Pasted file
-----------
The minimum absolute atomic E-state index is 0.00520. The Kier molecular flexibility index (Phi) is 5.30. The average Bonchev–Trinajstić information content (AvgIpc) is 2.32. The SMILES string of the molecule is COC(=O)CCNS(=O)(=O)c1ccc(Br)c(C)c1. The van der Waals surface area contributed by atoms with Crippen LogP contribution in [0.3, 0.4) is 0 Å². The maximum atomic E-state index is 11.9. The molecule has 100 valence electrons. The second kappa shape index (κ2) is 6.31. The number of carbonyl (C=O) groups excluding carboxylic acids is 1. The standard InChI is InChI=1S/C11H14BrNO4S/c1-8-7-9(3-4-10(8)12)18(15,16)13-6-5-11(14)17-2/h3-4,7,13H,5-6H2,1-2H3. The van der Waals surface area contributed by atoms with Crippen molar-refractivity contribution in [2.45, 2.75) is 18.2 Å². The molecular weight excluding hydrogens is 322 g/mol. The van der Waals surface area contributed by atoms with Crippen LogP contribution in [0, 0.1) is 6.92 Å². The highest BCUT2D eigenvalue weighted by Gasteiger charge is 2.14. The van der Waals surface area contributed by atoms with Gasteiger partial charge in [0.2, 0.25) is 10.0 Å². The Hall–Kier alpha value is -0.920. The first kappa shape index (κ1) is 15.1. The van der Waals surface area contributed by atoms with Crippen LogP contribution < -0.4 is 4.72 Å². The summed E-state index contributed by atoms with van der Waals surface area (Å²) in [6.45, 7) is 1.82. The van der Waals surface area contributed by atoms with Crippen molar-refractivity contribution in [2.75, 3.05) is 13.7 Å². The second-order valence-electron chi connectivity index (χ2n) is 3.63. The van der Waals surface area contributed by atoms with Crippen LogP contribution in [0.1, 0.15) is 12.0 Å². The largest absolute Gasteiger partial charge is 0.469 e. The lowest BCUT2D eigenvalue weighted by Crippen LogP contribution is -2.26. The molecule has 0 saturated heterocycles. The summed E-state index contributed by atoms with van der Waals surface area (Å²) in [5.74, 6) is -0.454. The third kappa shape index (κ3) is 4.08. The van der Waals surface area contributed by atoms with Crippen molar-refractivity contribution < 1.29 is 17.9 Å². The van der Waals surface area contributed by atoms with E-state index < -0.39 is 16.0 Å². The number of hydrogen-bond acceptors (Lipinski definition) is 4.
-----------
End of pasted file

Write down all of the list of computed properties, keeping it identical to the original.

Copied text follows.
The minimum absolute atomic E-state index is 0.00520. The Kier molecular flexibility index (Phi) is 5.30. The average Bonchev–Trinajstić information content (AvgIpc) is 2.32. The SMILES string of the molecule is COC(=O)CCNS(=O)(=O)c1ccc(Br)c(C)c1. The van der Waals surface area contributed by atoms with Crippen LogP contribution in [0.3, 0.4) is 0 Å². The maximum atomic E-state index is 11.9. The molecule has 100 valence electrons. The second kappa shape index (κ2) is 6.31. The number of carbonyl (C=O) groups excluding carboxylic acids is 1. The standard InChI is InChI=1S/C11H14BrNO4S/c1-8-7-9(3-4-10(8)12)18(15,16)13-6-5-11(14)17-2/h3-4,7,13H,5-6H2,1-2H3. The van der Waals surface area contributed by atoms with Crippen molar-refractivity contribution in [2.45, 2.75) is 18.2 Å². The molecular weight excluding hydrogens is 322 g/mol. The van der Waals surface area contributed by atoms with Crippen LogP contribution in [0, 0.1) is 6.92 Å². The highest BCUT2D eigenvalue weighted by Gasteiger charge is 2.14. The van der Waals surface area contributed by atoms with Gasteiger partial charge in [0.2, 0.25) is 10.0 Å². The Hall–Kier alpha value is -0.920. The first kappa shape index (κ1) is 15.1. The van der Waals surface area contributed by atoms with Crippen LogP contribution < -0.4 is 4.72 Å². The summed E-state index contributed by atoms with van der Waals surface area (Å²) in [6.45, 7) is 1.82. The van der Waals surface area contributed by atoms with Crippen molar-refractivity contribution in [2.75, 3.05) is 13.7 Å². The second-order valence-electron chi connectivity index (χ2n) is 3.63. The van der Waals surface area contributed by atoms with Crippen LogP contribution in [0.1, 0.15) is 12.0 Å². The largest absolute Gasteiger partial charge is 0.469 e. The lowest BCUT2D eigenvalue weighted by Crippen LogP contribution is -2.26. The molecule has 0 saturated heterocycles. The summed E-state index contributed by atoms with van der Waals surface area (Å²) in [5.74, 6) is -0.454. The third kappa shape index (κ3) is 4.08. The van der Waals surface area contributed by atoms with Crippen molar-refractivity contribution < 1.29 is 17.9 Å². The van der Waals surface area contributed by atoms with E-state index < -0.39 is 16.0 Å². The number of hydrogen-bond acceptors (Lipinski definition) is 4.